The Neighbourhood/World
The isolationists win - Pioneer
During the late 1930’s, in the aftermath of the great depression and World War I, barely a generation old, there was the rise of an isolationist and non-intervention movement in the US. People who backed such causes, which included celebrities such as aviator Charles Lindbergh and political patriarch Joseph Kennedy, were of the belief that Europe's problems were not US’ problems and while the World War I left the US as a superpower, even President Franklin Delano Roosevelt, one of the greatest globalists, found himself bound to accede to the non-intervention movement.
Hillary Clinton, ‘what happens’ next? - Kalyani Shankar, Pioneer
Never mind her big electoral defeat, there have been people who have criticised her and those who are still positive about Hillary Clinton. But being an ambitious woman, she has no intention of disappearing from the public gaze so easily despite the ‘Hillary go away’ slogans.
Towards war’s end in Syria - Vijay Prashad, Hindu
News comes daily of the Syrian Army’s advance through one village after another towards the besieged eastern city of Deir ez-Zor. Since the summer of 2014, the Islamic State (IS) has surrounded the city and starved its people. An official of the World Food Programme told me last month that if the siege continued, there would be a certain outbreak of cholera.
Why China will NOT abandon Pakistan - Manoj Joshi, Mail Today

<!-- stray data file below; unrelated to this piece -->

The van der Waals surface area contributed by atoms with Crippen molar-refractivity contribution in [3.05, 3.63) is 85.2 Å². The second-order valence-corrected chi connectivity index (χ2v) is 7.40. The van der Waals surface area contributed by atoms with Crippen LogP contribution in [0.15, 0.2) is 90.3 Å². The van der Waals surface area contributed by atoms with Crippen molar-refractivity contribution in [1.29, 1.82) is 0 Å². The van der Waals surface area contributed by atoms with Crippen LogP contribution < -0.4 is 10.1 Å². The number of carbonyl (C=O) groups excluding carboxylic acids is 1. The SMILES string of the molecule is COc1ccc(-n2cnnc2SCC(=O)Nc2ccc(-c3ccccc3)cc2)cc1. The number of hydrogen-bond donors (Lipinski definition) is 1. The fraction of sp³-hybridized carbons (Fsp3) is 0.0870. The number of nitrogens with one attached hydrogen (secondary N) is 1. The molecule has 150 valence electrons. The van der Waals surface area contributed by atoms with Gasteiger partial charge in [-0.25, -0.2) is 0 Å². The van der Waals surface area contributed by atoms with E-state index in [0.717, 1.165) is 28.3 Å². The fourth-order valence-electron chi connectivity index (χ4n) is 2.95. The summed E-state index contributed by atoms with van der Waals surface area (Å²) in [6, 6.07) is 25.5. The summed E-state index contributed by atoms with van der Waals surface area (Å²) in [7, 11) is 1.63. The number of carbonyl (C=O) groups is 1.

After hitting Islamabad on the head with the BRICS declaration that named two outfits based in Pakistan for fomenting violence in the region, Beijing is now applying soothing balm on its 'good brother and ironclad friend' by saying that it has fought the good fight against terrorism.
Blowback as Trump goes ballistic - G Parthasarathy, Business Line
After waiting anxiously for six months to learn how the Trump administration would deal with Afghanistan, Pakistan was rudely shaken when President Donald Trump virtually read out the riot act to the generals in Rawalpindi and the politicians in Islamabad.
S Korea continues military drills after N. Korean nuke test - Hindu
S. Korea has been seeking to obtain more powerful missiles while it pursues a so-called “kill chain” pre-emptive strike capability to cope with N. Korea’s growing nuclear and missile threat.
Reining in Kim Jong-un - Pioneer
A few days after the North Koreans lobbed a missile over Japan, US President Donald Trump tweeted that America would not give in to North Korean blackmail. The North Korean regime has even said that they will attack the US Pacific island territory of Guam.
What Donald Trump did not say is more critical - Ashok K Mehta, Pioneer
Donald Trump's U-turn on Afghanistan and termination of the long and tortuous policy-making process are welcome. But two key elements not indicated are the length of the mission and force augmentation numbers.
Can the world live with a nuclear North Korea? - Jonathan Marcus, BBC
Launching a rocket over Japanese territory - with at least the possibility that it could break up and deposit debris on Japanese soil - shows that Pyongyang is intent on maintaining its brinkmanship - this was only the third missile test to over-fly Japan within the past two decades. However, this may perhaps be brinkmanship only to a point.
Why demise of IS is exaggerated - Kabir Taneja, Pioneer
The war against IS is not over as it moves from the military front to the ideological one. How to combat the ideas of the IS is a critical phase of tackling the threat — one that does not have simple answers.
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